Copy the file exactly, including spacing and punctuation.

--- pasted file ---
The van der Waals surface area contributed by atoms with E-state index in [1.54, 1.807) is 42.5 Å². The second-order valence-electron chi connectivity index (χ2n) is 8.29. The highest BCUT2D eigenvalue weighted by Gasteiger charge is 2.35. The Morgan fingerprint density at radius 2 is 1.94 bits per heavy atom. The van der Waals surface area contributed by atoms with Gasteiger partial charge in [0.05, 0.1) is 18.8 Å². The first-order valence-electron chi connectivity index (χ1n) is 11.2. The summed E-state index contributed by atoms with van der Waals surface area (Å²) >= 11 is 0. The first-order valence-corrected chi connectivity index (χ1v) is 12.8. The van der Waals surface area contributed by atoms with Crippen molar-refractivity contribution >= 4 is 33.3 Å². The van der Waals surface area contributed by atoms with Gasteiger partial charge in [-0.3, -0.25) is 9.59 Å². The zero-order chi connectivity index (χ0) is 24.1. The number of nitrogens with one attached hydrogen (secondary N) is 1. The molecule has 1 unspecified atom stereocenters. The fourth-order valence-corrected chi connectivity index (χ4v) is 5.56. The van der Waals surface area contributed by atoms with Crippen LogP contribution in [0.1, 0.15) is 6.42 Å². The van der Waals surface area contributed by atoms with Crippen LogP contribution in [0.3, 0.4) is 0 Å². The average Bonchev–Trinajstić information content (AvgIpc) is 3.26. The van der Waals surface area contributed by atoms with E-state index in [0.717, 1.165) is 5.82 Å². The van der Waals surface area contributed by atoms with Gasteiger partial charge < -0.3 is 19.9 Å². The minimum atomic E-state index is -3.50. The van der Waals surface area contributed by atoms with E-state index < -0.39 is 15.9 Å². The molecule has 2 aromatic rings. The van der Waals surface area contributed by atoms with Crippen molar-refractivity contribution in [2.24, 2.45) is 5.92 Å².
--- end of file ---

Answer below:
The van der Waals surface area contributed by atoms with E-state index in [1.54, 1.807) is 42.5 Å². The second-order valence-electron chi connectivity index (χ2n) is 8.29. The highest BCUT2D eigenvalue weighted by Gasteiger charge is 2.35. The Morgan fingerprint density at radius 2 is 1.94 bits per heavy atom. The van der Waals surface area contributed by atoms with Gasteiger partial charge in [0.05, 0.1) is 18.8 Å². The first-order valence-electron chi connectivity index (χ1n) is 11.2. The summed E-state index contributed by atoms with van der Waals surface area (Å²) >= 11 is 0. The first-order valence-corrected chi connectivity index (χ1v) is 12.8. The van der Waals surface area contributed by atoms with Crippen molar-refractivity contribution >= 4 is 33.3 Å². The van der Waals surface area contributed by atoms with Gasteiger partial charge in [-0.3, -0.25) is 9.59 Å². The zero-order chi connectivity index (χ0) is 24.1. The number of nitrogens with one attached hydrogen (secondary N) is 1. The molecule has 1 unspecified atom stereocenters. The fourth-order valence-corrected chi connectivity index (χ4v) is 5.56. The van der Waals surface area contributed by atoms with Crippen LogP contribution in [0.1, 0.15) is 6.42 Å². The van der Waals surface area contributed by atoms with Crippen LogP contribution in [0.3, 0.4) is 0 Å². The average Bonchev–Trinajstić information content (AvgIpc) is 3.26. The van der Waals surface area contributed by atoms with E-state index in [0.717, 1.165) is 5.82 Å². The van der Waals surface area contributed by atoms with Gasteiger partial charge < -0.3 is 19.9 Å². The minimum atomic E-state index is -3.50. The van der Waals surface area contributed by atoms with E-state index < -0.39 is 15.9 Å². The molecule has 2 aromatic rings. The van der Waals surface area contributed by atoms with Crippen molar-refractivity contribution in [2.24, 2.45) is 5.92 Å².